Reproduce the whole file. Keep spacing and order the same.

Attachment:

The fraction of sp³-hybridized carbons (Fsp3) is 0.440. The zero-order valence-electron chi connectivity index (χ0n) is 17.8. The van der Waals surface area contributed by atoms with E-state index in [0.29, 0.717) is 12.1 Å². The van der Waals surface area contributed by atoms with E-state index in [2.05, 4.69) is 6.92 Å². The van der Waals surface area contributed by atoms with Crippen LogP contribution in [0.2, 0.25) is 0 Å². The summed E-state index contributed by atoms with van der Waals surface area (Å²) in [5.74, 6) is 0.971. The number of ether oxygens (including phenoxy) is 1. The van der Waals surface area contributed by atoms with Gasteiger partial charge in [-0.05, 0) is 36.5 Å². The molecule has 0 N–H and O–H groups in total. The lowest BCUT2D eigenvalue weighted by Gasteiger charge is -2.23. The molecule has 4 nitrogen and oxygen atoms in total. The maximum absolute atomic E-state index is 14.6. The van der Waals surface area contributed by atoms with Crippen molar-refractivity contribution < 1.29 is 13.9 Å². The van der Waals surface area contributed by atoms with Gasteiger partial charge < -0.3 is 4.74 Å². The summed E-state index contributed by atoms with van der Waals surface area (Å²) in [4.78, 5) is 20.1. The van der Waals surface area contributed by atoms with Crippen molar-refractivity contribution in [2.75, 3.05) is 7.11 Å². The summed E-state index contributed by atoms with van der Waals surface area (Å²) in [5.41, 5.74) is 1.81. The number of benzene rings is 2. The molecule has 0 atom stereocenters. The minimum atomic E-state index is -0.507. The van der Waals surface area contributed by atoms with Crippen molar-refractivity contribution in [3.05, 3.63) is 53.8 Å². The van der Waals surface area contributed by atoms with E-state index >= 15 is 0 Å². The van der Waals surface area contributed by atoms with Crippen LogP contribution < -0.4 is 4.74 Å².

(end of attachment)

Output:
The fraction of sp³-hybridized carbons (Fsp3) is 0.440. The zero-order valence-electron chi connectivity index (χ0n) is 17.8. The van der Waals surface area contributed by atoms with E-state index in [0.29, 0.717) is 12.1 Å². The van der Waals surface area contributed by atoms with E-state index in [2.05, 4.69) is 6.92 Å². The van der Waals surface area contributed by atoms with Crippen LogP contribution in [0.2, 0.25) is 0 Å². The summed E-state index contributed by atoms with van der Waals surface area (Å²) in [5.74, 6) is 0.971. The number of ether oxygens (including phenoxy) is 1. The van der Waals surface area contributed by atoms with Gasteiger partial charge in [-0.05, 0) is 36.5 Å². The molecule has 0 N–H and O–H groups in total. The lowest BCUT2D eigenvalue weighted by Gasteiger charge is -2.23. The molecule has 4 nitrogen and oxygen atoms in total. The maximum absolute atomic E-state index is 14.6. The van der Waals surface area contributed by atoms with Crippen molar-refractivity contribution < 1.29 is 13.9 Å². The van der Waals surface area contributed by atoms with Gasteiger partial charge < -0.3 is 4.74 Å². The summed E-state index contributed by atoms with van der Waals surface area (Å²) in [4.78, 5) is 20.1. The van der Waals surface area contributed by atoms with Crippen molar-refractivity contribution in [2.75, 3.05) is 7.11 Å². The summed E-state index contributed by atoms with van der Waals surface area (Å²) in [5.41, 5.74) is 1.81. The number of benzene rings is 2. The molecule has 0 atom stereocenters. The minimum atomic E-state index is -0.507. The van der Waals surface area contributed by atoms with Crippen molar-refractivity contribution in [3.05, 3.63) is 53.8 Å². The van der Waals surface area contributed by atoms with E-state index >= 15 is 0 Å². The van der Waals surface area contributed by atoms with Crippen LogP contribution < -0.4 is 4.74 Å².